One change in medical practice that has had a huge impact on the practice of anesthesiology is the patient safety movement. Anesthesiology has long been a champion of patient safety. The Anesthesia Patient Safety Foundation was the first multidisciplinary organization to focus solely on uncovering, analyzing, and eliminating risks to patients including those related to human error. To equip future anesthesiologists to further that work, anesthesiology training now stresses the value of dynamic patient monitoring, the importance of verification of drug dosing, better communication among members of the surgical team, and other practices that minimize the risk of error and improve the quality of care. In addition, as hospitals and health systems have looked for practical solutions to safety concerns that are unique to their environment, educational programs have sought to help students and residents learn the skills involved in process and quality improvement. Another change in medical practice that has had an impact on anesthesiology education is an emphasis on interdisciplinary teamwork and communication.5 Teamwork is especially important in high-acuity environments such as critical care units and emergency and operating rooms. Thus, in the department of anesthesiology at the University of Minnesota, we are exploring ways to teach students and residents how to be valued team members. We have found one of the most effective ways of doing this is through simulation.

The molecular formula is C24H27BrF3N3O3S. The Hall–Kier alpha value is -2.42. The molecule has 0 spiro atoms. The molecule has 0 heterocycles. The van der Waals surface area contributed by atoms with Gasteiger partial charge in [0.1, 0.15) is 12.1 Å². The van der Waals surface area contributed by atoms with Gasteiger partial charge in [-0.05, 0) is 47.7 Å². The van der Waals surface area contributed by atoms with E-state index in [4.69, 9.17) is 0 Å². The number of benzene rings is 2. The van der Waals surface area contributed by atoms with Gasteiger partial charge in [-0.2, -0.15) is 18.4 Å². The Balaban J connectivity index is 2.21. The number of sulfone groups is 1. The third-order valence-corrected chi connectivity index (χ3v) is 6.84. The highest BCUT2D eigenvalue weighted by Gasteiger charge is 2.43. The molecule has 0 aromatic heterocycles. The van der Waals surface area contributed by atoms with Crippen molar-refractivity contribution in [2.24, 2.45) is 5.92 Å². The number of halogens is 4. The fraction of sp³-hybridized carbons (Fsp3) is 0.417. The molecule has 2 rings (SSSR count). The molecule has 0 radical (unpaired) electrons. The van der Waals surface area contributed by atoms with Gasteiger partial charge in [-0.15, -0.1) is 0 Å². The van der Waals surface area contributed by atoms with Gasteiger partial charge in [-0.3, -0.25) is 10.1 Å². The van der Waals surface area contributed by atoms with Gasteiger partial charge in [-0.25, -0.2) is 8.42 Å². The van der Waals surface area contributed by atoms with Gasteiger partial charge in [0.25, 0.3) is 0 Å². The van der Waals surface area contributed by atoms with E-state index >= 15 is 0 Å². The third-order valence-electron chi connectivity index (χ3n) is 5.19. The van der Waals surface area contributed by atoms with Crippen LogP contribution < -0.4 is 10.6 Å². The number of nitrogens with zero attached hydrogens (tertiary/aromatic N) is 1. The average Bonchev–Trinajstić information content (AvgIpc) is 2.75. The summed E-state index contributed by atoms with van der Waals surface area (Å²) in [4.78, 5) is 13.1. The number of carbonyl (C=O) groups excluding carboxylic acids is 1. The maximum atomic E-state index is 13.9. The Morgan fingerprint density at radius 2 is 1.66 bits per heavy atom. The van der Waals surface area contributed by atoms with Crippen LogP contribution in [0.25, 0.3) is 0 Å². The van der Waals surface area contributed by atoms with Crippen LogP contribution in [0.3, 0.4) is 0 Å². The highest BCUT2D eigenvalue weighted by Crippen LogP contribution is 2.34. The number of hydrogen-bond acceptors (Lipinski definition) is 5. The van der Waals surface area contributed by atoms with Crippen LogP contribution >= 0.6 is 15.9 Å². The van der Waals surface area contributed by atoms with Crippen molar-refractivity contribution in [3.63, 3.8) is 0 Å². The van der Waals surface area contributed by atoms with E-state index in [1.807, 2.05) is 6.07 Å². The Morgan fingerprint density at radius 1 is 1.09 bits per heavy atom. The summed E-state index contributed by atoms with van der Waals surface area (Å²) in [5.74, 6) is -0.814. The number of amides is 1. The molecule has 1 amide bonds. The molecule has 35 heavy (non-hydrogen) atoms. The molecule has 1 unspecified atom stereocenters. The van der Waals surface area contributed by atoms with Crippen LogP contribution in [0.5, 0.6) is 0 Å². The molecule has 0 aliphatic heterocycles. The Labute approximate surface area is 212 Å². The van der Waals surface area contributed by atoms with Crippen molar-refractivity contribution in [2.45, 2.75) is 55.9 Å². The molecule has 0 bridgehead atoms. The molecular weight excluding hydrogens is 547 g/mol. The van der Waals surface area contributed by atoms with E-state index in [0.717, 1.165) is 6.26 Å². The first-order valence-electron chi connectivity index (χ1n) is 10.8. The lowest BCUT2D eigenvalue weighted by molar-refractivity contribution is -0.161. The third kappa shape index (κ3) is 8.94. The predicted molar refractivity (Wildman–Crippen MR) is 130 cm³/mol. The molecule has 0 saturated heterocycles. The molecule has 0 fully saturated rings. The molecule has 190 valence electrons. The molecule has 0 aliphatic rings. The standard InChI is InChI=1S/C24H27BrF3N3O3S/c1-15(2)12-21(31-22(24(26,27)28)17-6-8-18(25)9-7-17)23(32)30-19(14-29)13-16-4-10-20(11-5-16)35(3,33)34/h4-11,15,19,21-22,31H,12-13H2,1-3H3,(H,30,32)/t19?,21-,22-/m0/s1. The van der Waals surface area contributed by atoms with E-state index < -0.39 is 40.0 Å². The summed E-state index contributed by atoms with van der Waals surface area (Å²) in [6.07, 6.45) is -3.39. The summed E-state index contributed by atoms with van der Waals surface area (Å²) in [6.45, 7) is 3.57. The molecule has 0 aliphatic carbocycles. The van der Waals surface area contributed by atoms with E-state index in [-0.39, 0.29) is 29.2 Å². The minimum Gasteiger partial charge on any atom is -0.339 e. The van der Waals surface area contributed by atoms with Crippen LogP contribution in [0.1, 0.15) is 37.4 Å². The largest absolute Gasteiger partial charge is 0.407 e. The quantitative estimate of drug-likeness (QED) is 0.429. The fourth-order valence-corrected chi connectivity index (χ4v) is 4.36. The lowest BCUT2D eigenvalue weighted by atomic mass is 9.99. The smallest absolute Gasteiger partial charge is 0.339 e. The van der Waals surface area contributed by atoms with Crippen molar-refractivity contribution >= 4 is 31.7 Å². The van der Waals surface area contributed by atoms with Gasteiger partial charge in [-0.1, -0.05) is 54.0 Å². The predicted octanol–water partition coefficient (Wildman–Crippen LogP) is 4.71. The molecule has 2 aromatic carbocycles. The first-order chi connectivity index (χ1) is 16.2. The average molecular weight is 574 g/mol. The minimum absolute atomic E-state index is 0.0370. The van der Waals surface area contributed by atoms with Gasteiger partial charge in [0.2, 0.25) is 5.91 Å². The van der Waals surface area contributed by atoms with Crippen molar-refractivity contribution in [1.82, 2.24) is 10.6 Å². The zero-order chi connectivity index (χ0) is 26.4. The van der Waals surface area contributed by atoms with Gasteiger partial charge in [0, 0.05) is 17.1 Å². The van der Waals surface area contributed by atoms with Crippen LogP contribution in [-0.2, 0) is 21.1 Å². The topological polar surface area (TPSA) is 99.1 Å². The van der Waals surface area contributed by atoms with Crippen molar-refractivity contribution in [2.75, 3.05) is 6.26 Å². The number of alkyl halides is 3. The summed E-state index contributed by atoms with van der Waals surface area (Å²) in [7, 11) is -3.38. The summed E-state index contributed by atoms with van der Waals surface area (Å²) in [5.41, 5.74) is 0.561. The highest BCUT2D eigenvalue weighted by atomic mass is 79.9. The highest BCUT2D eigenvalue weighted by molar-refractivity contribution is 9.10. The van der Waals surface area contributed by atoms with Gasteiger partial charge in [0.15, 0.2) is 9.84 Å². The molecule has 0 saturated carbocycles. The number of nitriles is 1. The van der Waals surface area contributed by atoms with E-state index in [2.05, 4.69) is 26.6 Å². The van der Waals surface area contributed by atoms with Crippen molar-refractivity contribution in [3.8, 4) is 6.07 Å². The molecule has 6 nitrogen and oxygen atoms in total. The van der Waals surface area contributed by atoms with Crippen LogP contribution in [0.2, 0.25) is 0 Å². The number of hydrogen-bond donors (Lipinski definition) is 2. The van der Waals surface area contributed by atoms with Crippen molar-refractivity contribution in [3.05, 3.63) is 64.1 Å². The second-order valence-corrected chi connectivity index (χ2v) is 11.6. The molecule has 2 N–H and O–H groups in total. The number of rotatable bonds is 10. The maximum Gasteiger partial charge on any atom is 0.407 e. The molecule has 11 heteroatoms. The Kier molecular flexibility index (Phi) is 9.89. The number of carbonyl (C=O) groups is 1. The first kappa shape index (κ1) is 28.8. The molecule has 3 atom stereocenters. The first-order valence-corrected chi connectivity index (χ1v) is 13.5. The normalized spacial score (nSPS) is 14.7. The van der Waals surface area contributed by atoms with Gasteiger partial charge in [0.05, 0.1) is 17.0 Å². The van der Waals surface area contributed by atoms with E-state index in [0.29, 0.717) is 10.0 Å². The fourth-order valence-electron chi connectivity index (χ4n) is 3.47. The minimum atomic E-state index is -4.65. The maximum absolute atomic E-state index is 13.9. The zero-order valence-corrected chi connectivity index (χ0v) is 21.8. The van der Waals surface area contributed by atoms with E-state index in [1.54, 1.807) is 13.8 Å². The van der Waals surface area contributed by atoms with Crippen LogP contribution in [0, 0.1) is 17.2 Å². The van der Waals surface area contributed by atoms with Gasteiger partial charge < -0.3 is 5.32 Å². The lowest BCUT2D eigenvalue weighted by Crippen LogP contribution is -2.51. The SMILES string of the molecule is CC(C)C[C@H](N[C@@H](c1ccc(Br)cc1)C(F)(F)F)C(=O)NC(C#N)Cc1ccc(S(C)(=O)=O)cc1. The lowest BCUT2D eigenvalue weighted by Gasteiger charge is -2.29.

Simulation as a Teaching Tool